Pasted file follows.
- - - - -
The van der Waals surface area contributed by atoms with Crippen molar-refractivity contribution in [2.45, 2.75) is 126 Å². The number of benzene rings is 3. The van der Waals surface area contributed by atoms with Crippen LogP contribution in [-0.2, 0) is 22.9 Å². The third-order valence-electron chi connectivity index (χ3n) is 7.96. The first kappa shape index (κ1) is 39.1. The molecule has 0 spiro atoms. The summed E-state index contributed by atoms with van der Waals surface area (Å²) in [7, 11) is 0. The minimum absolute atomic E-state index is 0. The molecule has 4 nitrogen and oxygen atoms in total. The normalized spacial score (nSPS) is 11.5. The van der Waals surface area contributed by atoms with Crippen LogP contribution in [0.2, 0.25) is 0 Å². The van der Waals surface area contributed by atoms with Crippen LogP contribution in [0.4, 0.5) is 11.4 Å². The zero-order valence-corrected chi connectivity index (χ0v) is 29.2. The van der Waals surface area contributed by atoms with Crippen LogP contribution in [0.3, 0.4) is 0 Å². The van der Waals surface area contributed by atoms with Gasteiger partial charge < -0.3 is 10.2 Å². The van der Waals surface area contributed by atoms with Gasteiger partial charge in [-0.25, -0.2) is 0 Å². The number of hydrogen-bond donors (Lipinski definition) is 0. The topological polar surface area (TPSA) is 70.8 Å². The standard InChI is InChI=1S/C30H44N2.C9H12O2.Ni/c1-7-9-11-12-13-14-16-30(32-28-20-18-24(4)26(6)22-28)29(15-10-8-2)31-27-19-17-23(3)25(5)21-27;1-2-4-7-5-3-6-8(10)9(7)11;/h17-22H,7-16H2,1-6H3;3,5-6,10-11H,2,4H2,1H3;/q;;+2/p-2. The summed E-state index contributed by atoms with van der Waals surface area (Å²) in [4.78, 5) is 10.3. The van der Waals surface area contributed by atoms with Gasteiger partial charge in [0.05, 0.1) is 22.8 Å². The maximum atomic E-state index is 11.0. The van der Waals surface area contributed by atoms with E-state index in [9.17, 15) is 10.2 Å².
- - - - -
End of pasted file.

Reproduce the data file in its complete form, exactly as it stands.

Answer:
The van der Waals surface area contributed by atoms with Crippen molar-refractivity contribution in [2.45, 2.75) is 126 Å². The number of benzene rings is 3. The van der Waals surface area contributed by atoms with Crippen LogP contribution in [-0.2, 0) is 22.9 Å². The third-order valence-electron chi connectivity index (χ3n) is 7.96. The first kappa shape index (κ1) is 39.1. The molecule has 0 spiro atoms. The summed E-state index contributed by atoms with van der Waals surface area (Å²) in [7, 11) is 0. The minimum absolute atomic E-state index is 0. The molecule has 4 nitrogen and oxygen atoms in total. The normalized spacial score (nSPS) is 11.5. The van der Waals surface area contributed by atoms with Crippen LogP contribution in [0.2, 0.25) is 0 Å². The van der Waals surface area contributed by atoms with Crippen LogP contribution in [0.4, 0.5) is 11.4 Å². The zero-order valence-corrected chi connectivity index (χ0v) is 29.2. The van der Waals surface area contributed by atoms with Crippen LogP contribution in [0.3, 0.4) is 0 Å². The van der Waals surface area contributed by atoms with Gasteiger partial charge < -0.3 is 10.2 Å². The van der Waals surface area contributed by atoms with Gasteiger partial charge in [-0.25, -0.2) is 0 Å². The number of hydrogen-bond donors (Lipinski definition) is 0. The topological polar surface area (TPSA) is 70.8 Å². The standard InChI is InChI=1S/C30H44N2.C9H12O2.Ni/c1-7-9-11-12-13-14-16-30(32-28-20-18-24(4)26(6)22-28)29(15-10-8-2)31-27-19-17-23(3)25(5)21-27;1-2-4-7-5-3-6-8(10)9(7)11;/h17-22H,7-16H2,1-6H3;3,5-6,10-11H,2,4H2,1H3;/q;;+2/p-2. The summed E-state index contributed by atoms with van der Waals surface area (Å²) in [4.78, 5) is 10.3. The van der Waals surface area contributed by atoms with Gasteiger partial charge in [0.05, 0.1) is 22.8 Å². The maximum atomic E-state index is 11.0. The van der Waals surface area contributed by atoms with E-state index in [9.17, 15) is 10.2 Å².